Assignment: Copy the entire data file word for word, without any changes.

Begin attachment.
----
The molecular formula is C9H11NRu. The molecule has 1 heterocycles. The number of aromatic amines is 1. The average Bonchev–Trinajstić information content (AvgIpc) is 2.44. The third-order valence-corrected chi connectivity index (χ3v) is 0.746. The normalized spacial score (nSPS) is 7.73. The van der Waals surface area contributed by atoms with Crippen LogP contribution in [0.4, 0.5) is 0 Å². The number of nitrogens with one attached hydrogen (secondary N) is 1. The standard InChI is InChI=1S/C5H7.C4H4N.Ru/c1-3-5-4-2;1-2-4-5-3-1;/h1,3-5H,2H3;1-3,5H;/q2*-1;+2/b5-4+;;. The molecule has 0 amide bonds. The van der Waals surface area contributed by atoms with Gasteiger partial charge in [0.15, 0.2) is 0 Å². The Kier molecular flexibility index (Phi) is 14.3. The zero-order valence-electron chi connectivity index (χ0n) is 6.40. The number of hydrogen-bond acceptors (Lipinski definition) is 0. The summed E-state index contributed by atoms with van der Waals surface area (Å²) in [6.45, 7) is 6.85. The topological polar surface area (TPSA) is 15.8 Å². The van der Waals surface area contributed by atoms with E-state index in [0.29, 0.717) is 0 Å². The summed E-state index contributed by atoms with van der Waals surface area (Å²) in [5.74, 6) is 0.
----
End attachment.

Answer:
The molecular formula is C9H11NRu. The molecule has 1 heterocycles. The number of aromatic amines is 1. The average Bonchev–Trinajstić information content (AvgIpc) is 2.44. The third-order valence-corrected chi connectivity index (χ3v) is 0.746. The normalized spacial score (nSPS) is 7.73. The van der Waals surface area contributed by atoms with Crippen LogP contribution in [0.4, 0.5) is 0 Å². The number of nitrogens with one attached hydrogen (secondary N) is 1. The standard InChI is InChI=1S/C5H7.C4H4N.Ru/c1-3-5-4-2;1-2-4-5-3-1;/h1,3-5H,2H3;1-3,5H;/q2*-1;+2/b5-4+;;. The molecule has 0 amide bonds. The van der Waals surface area contributed by atoms with Gasteiger partial charge in [0.15, 0.2) is 0 Å². The Kier molecular flexibility index (Phi) is 14.3. The zero-order valence-electron chi connectivity index (χ0n) is 6.40. The number of hydrogen-bond acceptors (Lipinski definition) is 0. The summed E-state index contributed by atoms with van der Waals surface area (Å²) in [6.45, 7) is 6.85. The topological polar surface area (TPSA) is 15.8 Å². The van der Waals surface area contributed by atoms with E-state index in [0.29, 0.717) is 0 Å². The summed E-state index contributed by atoms with van der Waals surface area (Å²) in [5.74, 6) is 0.